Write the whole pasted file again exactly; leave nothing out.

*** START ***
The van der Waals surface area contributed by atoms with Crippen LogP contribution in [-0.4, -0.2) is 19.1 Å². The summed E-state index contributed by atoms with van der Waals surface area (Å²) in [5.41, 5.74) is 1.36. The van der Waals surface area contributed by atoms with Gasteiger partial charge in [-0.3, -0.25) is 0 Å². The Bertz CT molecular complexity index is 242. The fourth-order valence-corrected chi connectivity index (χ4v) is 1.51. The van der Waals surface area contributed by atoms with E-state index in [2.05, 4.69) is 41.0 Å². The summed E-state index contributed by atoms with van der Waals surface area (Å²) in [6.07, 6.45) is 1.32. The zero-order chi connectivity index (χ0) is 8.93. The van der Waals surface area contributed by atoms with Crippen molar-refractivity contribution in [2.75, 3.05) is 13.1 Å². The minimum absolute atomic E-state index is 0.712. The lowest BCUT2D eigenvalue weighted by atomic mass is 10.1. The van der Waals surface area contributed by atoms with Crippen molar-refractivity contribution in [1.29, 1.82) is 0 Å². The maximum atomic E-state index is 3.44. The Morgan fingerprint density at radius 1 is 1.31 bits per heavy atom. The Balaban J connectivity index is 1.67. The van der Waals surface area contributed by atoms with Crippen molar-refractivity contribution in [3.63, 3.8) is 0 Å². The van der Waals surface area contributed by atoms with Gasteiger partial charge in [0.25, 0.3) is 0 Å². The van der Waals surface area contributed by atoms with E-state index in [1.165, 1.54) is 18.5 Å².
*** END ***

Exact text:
The van der Waals surface area contributed by atoms with Crippen LogP contribution in [-0.4, -0.2) is 19.1 Å². The summed E-state index contributed by atoms with van der Waals surface area (Å²) in [5.41, 5.74) is 1.36. The van der Waals surface area contributed by atoms with Gasteiger partial charge in [-0.3, -0.25) is 0 Å². The Bertz CT molecular complexity index is 242. The fourth-order valence-corrected chi connectivity index (χ4v) is 1.51. The van der Waals surface area contributed by atoms with E-state index in [2.05, 4.69) is 41.0 Å². The summed E-state index contributed by atoms with van der Waals surface area (Å²) in [6.07, 6.45) is 1.32. The zero-order chi connectivity index (χ0) is 8.93. The van der Waals surface area contributed by atoms with Crippen molar-refractivity contribution in [2.75, 3.05) is 13.1 Å². The minimum absolute atomic E-state index is 0.712. The lowest BCUT2D eigenvalue weighted by atomic mass is 10.1. The van der Waals surface area contributed by atoms with Crippen molar-refractivity contribution in [1.29, 1.82) is 0 Å². The maximum atomic E-state index is 3.44. The Morgan fingerprint density at radius 1 is 1.31 bits per heavy atom. The Balaban J connectivity index is 1.67. The van der Waals surface area contributed by atoms with Crippen molar-refractivity contribution in [3.63, 3.8) is 0 Å². The van der Waals surface area contributed by atoms with Gasteiger partial charge in [0.25, 0.3) is 0 Å². The van der Waals surface area contributed by atoms with E-state index in [1.165, 1.54) is 18.5 Å².